First Look at Sur Latin Peruvian Cuisine
Photo by Mai Pham Ceviche just like they make it in Peru arrives in a generous portion ($13).
The prices were reasonable, with most appetizers in the $7 range and entrées maxing out at $15 for the signature lomo saltado, a stir-fried beef dish made of cubed chunks of beef, onion, tomato and french fries that you can find all over Peru. It is usually a must-order for me, a litmus test, if you will. If a restaurant does a good lomo saltado, it's a solid Peruvian restaurant in my book.
Sur's lomo saltado was well-portioned, tasty and hearty. Presented on a square white plate with a small round of white rice and french fries, the large-ish two-inch chunks of tenderloin glistened with a deep brown glaze, combining with sweet pieces of red onion and fresh tomato in a very satisfying way. Though the french fries could have been a bit crisper, I thoroughly enjoyed this dish, and would definitely order it again.
I apply the same thought process to Peruvian ceviche. Without a doubt the national dish of Peru, a good ceviche is a mandatory menu item. Served in a square bowl and topped with the traditional red onions, Peruvian large-kerneled corn (choclo), toasted Peruvian corn kernels (for crunch) and a sweet potato puree, chunks of white fish were steeped in marinade of key lime, a bit of garlic, and salt and pepper, the strong citrus acidity authentic and pleasing. I would have liked smaller pieces of fish (my preference is for a Hawaiian poke-style cut), but overall, it was a very good rendition of ceviche.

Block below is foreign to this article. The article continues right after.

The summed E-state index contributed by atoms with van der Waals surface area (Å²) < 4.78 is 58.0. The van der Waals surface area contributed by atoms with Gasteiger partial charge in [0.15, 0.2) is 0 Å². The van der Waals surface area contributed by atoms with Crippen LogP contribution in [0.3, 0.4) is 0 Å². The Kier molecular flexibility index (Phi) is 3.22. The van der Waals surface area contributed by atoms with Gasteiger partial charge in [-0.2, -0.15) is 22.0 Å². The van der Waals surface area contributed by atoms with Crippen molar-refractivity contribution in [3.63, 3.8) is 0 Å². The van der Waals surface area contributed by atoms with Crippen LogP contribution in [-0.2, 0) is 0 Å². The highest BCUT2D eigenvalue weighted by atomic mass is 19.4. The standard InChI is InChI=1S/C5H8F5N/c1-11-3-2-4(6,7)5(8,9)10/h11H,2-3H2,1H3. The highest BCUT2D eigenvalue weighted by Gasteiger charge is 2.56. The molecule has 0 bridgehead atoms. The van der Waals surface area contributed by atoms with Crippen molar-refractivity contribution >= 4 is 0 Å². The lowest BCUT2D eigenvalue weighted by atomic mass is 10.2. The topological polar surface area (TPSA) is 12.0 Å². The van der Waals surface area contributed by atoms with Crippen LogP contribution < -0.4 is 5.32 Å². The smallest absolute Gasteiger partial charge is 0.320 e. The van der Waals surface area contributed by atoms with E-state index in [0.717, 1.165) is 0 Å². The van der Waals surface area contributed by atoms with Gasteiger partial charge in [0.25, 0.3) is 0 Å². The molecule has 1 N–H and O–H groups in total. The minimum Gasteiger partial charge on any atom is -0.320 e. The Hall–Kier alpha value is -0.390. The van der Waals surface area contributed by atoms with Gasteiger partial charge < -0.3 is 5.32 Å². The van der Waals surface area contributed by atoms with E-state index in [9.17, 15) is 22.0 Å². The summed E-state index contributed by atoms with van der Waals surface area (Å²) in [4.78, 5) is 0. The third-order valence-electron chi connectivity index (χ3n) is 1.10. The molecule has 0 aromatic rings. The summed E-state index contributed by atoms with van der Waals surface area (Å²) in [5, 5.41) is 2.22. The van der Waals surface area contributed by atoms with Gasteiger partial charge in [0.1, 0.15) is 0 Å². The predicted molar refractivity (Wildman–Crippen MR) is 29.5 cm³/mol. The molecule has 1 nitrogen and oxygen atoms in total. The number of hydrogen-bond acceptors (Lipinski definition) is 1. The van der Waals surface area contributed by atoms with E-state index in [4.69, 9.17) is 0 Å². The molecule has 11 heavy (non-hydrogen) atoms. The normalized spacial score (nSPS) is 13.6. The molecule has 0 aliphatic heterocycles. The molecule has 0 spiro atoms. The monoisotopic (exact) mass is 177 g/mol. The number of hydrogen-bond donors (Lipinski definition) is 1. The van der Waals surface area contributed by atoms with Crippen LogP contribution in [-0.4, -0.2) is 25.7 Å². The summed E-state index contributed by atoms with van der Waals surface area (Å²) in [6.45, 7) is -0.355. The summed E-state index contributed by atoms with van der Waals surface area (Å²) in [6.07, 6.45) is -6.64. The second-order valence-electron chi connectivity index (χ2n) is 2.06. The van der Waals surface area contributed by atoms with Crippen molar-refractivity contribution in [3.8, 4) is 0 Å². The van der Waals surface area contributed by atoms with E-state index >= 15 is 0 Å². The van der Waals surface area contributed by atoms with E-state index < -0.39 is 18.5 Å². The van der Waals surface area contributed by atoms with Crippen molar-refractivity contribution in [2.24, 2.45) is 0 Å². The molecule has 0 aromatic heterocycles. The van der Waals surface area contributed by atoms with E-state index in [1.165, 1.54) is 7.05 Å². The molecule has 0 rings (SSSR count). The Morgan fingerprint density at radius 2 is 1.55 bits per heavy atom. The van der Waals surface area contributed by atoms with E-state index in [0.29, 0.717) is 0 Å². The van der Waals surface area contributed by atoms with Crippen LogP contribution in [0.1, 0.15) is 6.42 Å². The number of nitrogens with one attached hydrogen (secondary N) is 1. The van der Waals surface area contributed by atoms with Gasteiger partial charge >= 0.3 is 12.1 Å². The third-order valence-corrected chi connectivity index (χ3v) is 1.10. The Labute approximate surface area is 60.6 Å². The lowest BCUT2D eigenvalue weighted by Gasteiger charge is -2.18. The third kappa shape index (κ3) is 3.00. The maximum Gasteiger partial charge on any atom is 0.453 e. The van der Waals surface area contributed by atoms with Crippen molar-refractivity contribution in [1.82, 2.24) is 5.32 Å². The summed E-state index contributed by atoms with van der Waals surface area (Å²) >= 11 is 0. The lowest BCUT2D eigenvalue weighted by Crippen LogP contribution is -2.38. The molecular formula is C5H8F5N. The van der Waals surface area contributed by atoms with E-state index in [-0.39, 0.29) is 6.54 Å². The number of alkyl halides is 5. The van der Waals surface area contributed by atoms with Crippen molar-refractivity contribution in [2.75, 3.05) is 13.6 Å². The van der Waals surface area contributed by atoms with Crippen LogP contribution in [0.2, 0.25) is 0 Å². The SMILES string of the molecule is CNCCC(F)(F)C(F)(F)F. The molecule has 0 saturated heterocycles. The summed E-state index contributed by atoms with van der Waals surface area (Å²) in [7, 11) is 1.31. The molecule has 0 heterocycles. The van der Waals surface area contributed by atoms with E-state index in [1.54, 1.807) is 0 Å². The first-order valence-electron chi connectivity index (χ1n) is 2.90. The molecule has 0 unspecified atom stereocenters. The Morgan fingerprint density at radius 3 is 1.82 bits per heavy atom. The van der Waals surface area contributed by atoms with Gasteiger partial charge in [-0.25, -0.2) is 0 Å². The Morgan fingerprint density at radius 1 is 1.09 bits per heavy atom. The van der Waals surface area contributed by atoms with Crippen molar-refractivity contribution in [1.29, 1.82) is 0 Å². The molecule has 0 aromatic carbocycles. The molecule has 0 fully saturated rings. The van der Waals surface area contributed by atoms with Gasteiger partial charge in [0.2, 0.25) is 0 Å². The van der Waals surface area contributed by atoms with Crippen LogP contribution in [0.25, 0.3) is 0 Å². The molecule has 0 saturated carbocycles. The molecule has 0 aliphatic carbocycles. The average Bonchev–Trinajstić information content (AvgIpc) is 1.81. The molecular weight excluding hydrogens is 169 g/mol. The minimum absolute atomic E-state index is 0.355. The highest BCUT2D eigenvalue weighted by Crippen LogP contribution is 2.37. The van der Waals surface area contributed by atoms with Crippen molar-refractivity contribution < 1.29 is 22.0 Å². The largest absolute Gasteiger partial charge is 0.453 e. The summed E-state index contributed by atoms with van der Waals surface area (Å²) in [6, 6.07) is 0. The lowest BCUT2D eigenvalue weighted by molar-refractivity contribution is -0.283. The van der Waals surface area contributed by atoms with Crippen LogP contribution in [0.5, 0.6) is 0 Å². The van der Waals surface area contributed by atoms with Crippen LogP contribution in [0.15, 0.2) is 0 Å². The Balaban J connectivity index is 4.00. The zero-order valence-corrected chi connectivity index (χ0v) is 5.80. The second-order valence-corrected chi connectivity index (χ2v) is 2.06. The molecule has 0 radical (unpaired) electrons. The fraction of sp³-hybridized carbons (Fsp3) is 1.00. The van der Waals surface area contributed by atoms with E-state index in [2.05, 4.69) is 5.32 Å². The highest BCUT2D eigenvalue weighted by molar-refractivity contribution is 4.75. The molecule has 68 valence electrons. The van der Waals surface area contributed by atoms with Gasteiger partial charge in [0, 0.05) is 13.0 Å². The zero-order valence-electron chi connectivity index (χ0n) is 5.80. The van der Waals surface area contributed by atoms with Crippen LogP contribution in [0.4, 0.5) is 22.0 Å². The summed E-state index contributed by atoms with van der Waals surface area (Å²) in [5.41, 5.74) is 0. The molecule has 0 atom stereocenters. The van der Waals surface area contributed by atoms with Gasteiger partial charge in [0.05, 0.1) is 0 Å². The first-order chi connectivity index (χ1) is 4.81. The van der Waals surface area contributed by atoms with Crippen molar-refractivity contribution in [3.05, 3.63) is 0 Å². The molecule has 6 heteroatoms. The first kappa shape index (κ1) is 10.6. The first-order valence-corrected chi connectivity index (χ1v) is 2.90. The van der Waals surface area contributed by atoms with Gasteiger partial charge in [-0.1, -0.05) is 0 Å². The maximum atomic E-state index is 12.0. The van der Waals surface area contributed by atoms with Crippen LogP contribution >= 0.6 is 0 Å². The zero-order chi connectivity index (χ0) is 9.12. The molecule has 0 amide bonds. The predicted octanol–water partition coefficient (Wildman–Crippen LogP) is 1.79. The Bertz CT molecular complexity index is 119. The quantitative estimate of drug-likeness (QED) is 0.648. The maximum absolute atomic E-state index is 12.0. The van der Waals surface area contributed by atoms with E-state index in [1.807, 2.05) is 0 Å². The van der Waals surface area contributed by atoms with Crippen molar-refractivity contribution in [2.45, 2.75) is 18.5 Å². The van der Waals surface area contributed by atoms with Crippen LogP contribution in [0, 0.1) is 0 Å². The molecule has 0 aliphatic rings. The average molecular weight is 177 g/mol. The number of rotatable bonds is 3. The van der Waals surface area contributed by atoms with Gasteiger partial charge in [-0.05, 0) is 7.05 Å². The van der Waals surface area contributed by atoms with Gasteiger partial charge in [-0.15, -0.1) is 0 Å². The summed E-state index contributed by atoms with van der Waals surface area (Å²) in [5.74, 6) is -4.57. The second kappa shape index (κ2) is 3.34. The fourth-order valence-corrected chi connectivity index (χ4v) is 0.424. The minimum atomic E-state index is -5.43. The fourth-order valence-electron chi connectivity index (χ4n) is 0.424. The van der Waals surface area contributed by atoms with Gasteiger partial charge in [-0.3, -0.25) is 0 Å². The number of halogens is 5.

Photo by Mai Pham This pan con chicharrón sandwich was a winner.
Other highlights of the meal included a flaky-crusted empanada filled with a slightly sweet dark-meat mixture, and what will probably be a go-to sandwich on future visits to Sur, the pan con chicharrón (bread with fried pork). Served on a long white plate, the fluffy, lightly toasted round bun was topped with chunks of crisped pork and a tuft of red onions, with slices of sweet potato and lettuce. It was tasty and super-hearty, reminding me of my late-night sandwich runs during my last visit to Lima.
Finally, to the sweets. They're something you'll want to save room for. A Peruvian baker makes the selection of sweets for the restaurant daily, and they are all fantastic. Included among them is the traditional Peruvian ultra-sweet (this is how they make it in Peru) suspiro de limena, a thick, meringue-topped pudding; delicious, exotic cheesecakes (try the passion fruit or the guanabana and lucuma); caramel-filled shortbread alfajores cookies; and the traditional rice pudding topped with purple corn jelly, or arroz con leche con mazamorra morada.
Photo by Mai Pham Brightly colored walls and modern hanging lamps create a cozy space.
Sur Latin Peruvian occupies the corner space of a nondescript strip mall in Katy. The small restaurant is cozy and casual, boasting an open kitchen with a long counter and barstools, and about a dozen tables that can be arranged to seat parties.
The evening that I was there, I saw couples enjoying a casual meal, and a family party of approximately ten. At one point, the group erupted in song, singing "happy birthday" to a young girl who was smiling shyly. The scene reinforced the warmth of the vibe that had greeted me from the moment I stepped into this small but charming Peruvian strip-mall gem.